TV & film: Seeing the bigger picture
Lights, camera, action! Lancashire’s star is shining brightly in the film and TV world.
The county is becoming increasingly popular as a filming location, with all the economic benefits that come from being in front of the camera.
The Netflix biopic of Burnley businessman Dave Fishwick has seen film crews at work in and around the town in recent weeks.
Clitheroe and the surrounding Ribble Valley countryside have also been selected as the location for a new film based on the music of Take That.
They join a list of TV credits that include BBC’s hit Peaky Blinders, which filmed some of its scenes in east Lancashire and the Ribble Valley; ITV’s hit cop show The Bay, shot in and around Morecambe, and Netflix crime drama Stay Close, which was also filmed in the resort and down the coast in Blackpool.
Hit Sky comedy series Brassic, starring Michelle Keegan and Joe Gilgun, is based in the east of the county, with regular location filming in Tockholes, Bacup and Accrington over the last few years. The image above shows some of that filming in action.
The UK’s screen industries have bounced back faster than any other industry
It has been calculated that when a production like Brassic goes on location it spends in the region of £20,000 a day – money that goes into the local economy.
Then there is the impact a hit TV show or film can have on the visitor economy. The Bay has helped showcase the area, its natural beauty and its attractions.
The TV production industry is worth a staggering £5.4bn across the UK and employs hundreds of thousands of people. It is big business and has been boosted by the growth of ‘high-end TV’ and streaming services demanding movie quality shows such as Bridgerton.
The Take That film, called Greatest Days, will be shot at numerous locations across Clitheroe and the surrounding countryside, with a big song and dance number at the castle.
Jonny Shelton, production liaison manager for Creative England, is in no doubt the film will introduce Clitheroe’s charm to a global audience.
His role is to help production companies find locations and he says: “The UK’s screen industries have bounced back faster than any other industry post-pandemic and we are seeing a truly unprecedented demand for content.
“This content boom is providing unsurpassed opportunity and the English regions are at the forefront of it. It is our aim as the national screen agency to maximise and support the production of feature film and high-end TV in the regions to ensure the economic benefits are felt across the UK.”
Jonny believes Lancashire is well placed to benefit from this content boom and the growth of high-end TV.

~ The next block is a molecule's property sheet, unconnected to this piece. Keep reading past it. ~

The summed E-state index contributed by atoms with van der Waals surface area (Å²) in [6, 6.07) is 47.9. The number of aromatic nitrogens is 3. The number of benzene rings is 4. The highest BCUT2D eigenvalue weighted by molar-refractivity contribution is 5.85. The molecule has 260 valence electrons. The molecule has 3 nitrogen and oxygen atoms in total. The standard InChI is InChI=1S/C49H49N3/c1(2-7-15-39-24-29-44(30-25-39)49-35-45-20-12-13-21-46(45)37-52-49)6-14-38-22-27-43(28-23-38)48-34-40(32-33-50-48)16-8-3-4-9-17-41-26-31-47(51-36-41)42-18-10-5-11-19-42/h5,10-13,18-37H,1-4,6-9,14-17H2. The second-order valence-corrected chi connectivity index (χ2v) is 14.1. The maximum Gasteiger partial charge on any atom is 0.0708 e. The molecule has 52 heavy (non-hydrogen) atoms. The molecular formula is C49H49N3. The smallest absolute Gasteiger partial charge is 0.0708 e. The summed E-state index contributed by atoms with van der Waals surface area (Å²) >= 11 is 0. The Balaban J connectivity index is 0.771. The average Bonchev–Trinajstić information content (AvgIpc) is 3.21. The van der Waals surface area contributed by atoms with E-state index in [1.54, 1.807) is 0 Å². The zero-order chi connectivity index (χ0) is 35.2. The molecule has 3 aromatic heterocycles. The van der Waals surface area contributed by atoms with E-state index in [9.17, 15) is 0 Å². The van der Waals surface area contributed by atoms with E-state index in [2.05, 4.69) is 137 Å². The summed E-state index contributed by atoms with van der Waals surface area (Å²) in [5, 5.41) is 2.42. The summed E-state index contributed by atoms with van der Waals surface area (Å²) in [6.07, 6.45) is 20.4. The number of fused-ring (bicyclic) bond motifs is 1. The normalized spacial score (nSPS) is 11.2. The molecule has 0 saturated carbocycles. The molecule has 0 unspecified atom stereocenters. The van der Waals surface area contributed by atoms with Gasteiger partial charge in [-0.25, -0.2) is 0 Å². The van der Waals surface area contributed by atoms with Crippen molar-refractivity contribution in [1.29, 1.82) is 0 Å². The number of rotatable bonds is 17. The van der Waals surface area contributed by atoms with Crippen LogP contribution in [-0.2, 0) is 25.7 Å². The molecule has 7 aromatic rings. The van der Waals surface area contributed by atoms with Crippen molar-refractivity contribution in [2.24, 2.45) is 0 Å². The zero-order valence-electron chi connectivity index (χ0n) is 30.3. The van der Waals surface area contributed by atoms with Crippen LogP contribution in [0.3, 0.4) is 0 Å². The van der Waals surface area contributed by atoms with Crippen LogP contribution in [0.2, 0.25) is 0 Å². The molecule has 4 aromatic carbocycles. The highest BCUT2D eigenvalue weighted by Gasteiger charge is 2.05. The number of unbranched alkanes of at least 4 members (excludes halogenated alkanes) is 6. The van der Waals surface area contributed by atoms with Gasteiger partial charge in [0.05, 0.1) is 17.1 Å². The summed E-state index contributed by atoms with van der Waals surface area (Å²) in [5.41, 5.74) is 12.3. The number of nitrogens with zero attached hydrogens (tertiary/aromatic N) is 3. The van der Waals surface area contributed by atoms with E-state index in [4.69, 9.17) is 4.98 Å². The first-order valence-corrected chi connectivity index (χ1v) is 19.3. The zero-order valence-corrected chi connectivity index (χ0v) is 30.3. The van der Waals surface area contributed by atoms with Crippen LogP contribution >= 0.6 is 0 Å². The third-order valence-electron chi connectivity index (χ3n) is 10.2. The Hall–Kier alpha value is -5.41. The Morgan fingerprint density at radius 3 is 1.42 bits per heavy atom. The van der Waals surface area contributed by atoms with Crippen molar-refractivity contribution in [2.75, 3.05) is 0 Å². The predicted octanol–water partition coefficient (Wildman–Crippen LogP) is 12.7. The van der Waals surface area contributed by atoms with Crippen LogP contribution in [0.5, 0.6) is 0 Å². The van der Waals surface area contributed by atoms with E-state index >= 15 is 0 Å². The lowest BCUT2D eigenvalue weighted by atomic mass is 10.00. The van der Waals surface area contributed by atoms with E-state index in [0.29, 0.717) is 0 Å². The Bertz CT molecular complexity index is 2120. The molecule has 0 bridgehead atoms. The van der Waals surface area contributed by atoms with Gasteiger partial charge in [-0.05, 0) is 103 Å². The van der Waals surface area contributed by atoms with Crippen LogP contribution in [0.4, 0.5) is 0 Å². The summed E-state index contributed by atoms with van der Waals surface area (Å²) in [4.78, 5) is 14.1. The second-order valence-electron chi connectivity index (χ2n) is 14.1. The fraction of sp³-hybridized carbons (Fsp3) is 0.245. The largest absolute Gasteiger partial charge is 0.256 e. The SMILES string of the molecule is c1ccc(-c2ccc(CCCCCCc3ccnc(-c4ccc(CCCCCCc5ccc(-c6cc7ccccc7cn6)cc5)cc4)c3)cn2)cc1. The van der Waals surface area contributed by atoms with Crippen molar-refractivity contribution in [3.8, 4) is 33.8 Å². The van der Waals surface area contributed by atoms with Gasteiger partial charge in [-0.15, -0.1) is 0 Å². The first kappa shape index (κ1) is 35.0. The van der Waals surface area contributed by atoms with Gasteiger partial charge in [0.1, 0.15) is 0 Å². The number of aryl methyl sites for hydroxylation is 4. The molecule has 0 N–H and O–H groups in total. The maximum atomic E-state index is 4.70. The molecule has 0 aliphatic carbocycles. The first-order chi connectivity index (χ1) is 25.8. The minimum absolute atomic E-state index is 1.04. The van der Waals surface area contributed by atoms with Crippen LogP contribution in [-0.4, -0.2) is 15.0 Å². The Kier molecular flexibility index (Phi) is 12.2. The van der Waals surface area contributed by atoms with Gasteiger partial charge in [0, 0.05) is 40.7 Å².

He says the fact the county is close to Manchester and Liverpool, which are major production centres, is a big plus when it comes to location shooting.
So too is its diversity. Jonny says: “It can offer coastlines, good rural locations, manageable cities and a range of towns with period architecture. There’s also good support from its local authorities.”
Across the Pennines, Yorkshire has raised its global profile through TV and films and has seen major inward investment from the sector.
Spending on productions in the white rose county increased by 121 per cent to £235m between 2017 and 2019.
Jonny says it is difficult to make comparisons between the two counties but believes Lancashire can and should aspire to do more.
He says: “Location shooting in Lancashire is always popular. Location managers have a job to do, and they know that they can get good stuff done there and that it won’t be too challenging.”
The boost to the local economy comes from crews using local shops, amenities and services. Local authorities can benefit from productions paying for road closures.
Jonny says: “I don’t know any sort of industry that can just roll into a town or village and have such a positive impact.
“Productions engage local services because they are cheaper in the long term. Also demonstrating a positive influence is the best way to get local support in order to achieve their aims.”
Jonny says he urges councils to press crews to take on local trainees if they are continually coming back to film a series.
He adds that a big production can massively raise the profile of an area. The global success of period drama Bridgerton has given Bath’s tourism industry a big lift.
He adds: “The TV drama Broadchurch was shot in Dorset. Some of the scenes showed a market in a car park.
“After the show finished people looked to visit the market, only to find it didn’t exist. Today there is a market there, created and driven by the success of the show. That highlights just how a production can boost the visitor economy.”
Rachel McQueen, chief executive of Marketing Lancashire, says: “Lancashire is certainly enjoying a busy period of film and TV activity and with each successful project the county’s reputation as a film-friendly location grows.
“We have worked closely with public and private sector partners, film location professionals and national agencies such as Creative England, to help raise awareness of the many stunning locations, unique properties and incredible landscapes on offer in Lancashire.
“It is good to see the co-operation and enthusiasm for more film and TV building across the county and the genuine boost this gives to our creative industries and those seeking careers in this exciting industry.”
Looking at the recent productions that have used county locations, she says: “The benefits for the local economy, to accommodation providers, local retailers and suppliers, far outweigh any temporary inconvenience and provide us with a variety of film tourism experiences that will help attract even more visitors to Lancashire as we build back our visitor economy.”